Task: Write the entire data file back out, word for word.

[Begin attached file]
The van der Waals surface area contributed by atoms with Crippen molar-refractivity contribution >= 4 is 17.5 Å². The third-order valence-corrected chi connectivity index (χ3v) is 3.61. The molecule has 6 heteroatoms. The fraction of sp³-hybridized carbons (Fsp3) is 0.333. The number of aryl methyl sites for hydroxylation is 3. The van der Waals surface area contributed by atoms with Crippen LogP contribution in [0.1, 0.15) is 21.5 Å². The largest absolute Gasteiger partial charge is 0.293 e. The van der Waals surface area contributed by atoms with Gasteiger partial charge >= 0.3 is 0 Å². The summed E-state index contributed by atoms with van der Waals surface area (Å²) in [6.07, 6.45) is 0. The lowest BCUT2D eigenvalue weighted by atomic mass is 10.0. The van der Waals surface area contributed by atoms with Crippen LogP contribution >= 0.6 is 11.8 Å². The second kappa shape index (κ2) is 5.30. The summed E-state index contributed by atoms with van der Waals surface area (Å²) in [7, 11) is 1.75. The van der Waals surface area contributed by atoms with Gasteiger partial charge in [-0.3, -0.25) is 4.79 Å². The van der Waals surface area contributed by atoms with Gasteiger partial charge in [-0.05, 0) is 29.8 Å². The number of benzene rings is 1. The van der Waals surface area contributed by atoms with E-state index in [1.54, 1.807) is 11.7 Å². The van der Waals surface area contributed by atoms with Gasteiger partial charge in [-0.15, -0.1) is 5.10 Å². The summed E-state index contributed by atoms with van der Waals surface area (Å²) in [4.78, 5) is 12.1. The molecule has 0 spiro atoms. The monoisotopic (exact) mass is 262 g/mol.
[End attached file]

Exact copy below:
The van der Waals surface area contributed by atoms with Crippen molar-refractivity contribution >= 4 is 17.5 Å². The third-order valence-corrected chi connectivity index (χ3v) is 3.61. The molecule has 6 heteroatoms. The fraction of sp³-hybridized carbons (Fsp3) is 0.333. The number of aryl methyl sites for hydroxylation is 3. The van der Waals surface area contributed by atoms with Crippen LogP contribution in [0.1, 0.15) is 21.5 Å². The largest absolute Gasteiger partial charge is 0.293 e. The van der Waals surface area contributed by atoms with Gasteiger partial charge >= 0.3 is 0 Å². The summed E-state index contributed by atoms with van der Waals surface area (Å²) in [6.07, 6.45) is 0. The lowest BCUT2D eigenvalue weighted by atomic mass is 10.0. The van der Waals surface area contributed by atoms with Crippen LogP contribution >= 0.6 is 11.8 Å². The second kappa shape index (κ2) is 5.30. The summed E-state index contributed by atoms with van der Waals surface area (Å²) in [7, 11) is 1.75. The van der Waals surface area contributed by atoms with Gasteiger partial charge in [-0.3, -0.25) is 4.79 Å². The van der Waals surface area contributed by atoms with Gasteiger partial charge in [-0.05, 0) is 29.8 Å². The number of benzene rings is 1. The van der Waals surface area contributed by atoms with E-state index in [1.54, 1.807) is 11.7 Å². The van der Waals surface area contributed by atoms with Gasteiger partial charge in [-0.15, -0.1) is 5.10 Å². The summed E-state index contributed by atoms with van der Waals surface area (Å²) in [4.78, 5) is 12.1. The molecule has 0 spiro atoms. The monoisotopic (exact) mass is 262 g/mol.